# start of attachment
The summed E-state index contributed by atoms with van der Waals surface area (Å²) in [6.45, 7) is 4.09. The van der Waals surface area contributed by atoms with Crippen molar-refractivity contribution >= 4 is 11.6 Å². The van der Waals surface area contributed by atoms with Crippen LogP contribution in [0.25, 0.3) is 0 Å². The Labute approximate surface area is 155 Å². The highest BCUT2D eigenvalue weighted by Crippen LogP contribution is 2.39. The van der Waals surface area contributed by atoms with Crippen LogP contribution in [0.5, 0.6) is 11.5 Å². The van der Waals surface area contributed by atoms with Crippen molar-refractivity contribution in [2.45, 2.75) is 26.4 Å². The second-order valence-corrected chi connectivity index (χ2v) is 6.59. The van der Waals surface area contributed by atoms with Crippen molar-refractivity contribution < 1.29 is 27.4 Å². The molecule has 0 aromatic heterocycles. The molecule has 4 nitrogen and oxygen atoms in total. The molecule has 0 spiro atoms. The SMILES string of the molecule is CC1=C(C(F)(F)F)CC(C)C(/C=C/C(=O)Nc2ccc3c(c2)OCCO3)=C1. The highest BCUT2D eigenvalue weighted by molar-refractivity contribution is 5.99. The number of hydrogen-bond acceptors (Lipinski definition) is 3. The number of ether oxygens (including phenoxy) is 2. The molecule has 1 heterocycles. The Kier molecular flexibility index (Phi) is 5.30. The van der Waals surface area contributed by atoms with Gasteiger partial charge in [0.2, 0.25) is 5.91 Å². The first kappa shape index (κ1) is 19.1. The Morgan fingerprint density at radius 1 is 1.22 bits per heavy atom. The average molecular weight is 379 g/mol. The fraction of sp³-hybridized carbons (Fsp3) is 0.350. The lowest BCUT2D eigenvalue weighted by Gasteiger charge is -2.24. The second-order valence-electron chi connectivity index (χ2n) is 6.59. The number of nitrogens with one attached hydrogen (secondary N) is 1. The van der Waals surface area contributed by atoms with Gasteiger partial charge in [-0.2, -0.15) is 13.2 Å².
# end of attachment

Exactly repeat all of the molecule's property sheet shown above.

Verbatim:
The summed E-state index contributed by atoms with van der Waals surface area (Å²) in [6.45, 7) is 4.09. The van der Waals surface area contributed by atoms with Crippen molar-refractivity contribution >= 4 is 11.6 Å². The van der Waals surface area contributed by atoms with Crippen LogP contribution in [0.25, 0.3) is 0 Å². The Labute approximate surface area is 155 Å². The highest BCUT2D eigenvalue weighted by Crippen LogP contribution is 2.39. The van der Waals surface area contributed by atoms with Crippen LogP contribution in [0.5, 0.6) is 11.5 Å². The van der Waals surface area contributed by atoms with Crippen molar-refractivity contribution in [2.45, 2.75) is 26.4 Å². The second-order valence-corrected chi connectivity index (χ2v) is 6.59. The van der Waals surface area contributed by atoms with Crippen molar-refractivity contribution < 1.29 is 27.4 Å². The molecule has 0 aromatic heterocycles. The molecule has 4 nitrogen and oxygen atoms in total. The molecule has 0 spiro atoms. The SMILES string of the molecule is CC1=C(C(F)(F)F)CC(C)C(/C=C/C(=O)Nc2ccc3c(c2)OCCO3)=C1. The highest BCUT2D eigenvalue weighted by molar-refractivity contribution is 5.99. The number of hydrogen-bond acceptors (Lipinski definition) is 3. The number of ether oxygens (including phenoxy) is 2. The molecule has 1 heterocycles. The Kier molecular flexibility index (Phi) is 5.30. The van der Waals surface area contributed by atoms with Gasteiger partial charge in [0.2, 0.25) is 5.91 Å². The first kappa shape index (κ1) is 19.1. The Morgan fingerprint density at radius 1 is 1.22 bits per heavy atom. The average molecular weight is 379 g/mol. The fraction of sp³-hybridized carbons (Fsp3) is 0.350. The lowest BCUT2D eigenvalue weighted by Gasteiger charge is -2.24. The second-order valence-electron chi connectivity index (χ2n) is 6.59. The number of nitrogens with one attached hydrogen (secondary N) is 1. The van der Waals surface area contributed by atoms with Gasteiger partial charge in [-0.2, -0.15) is 13.2 Å².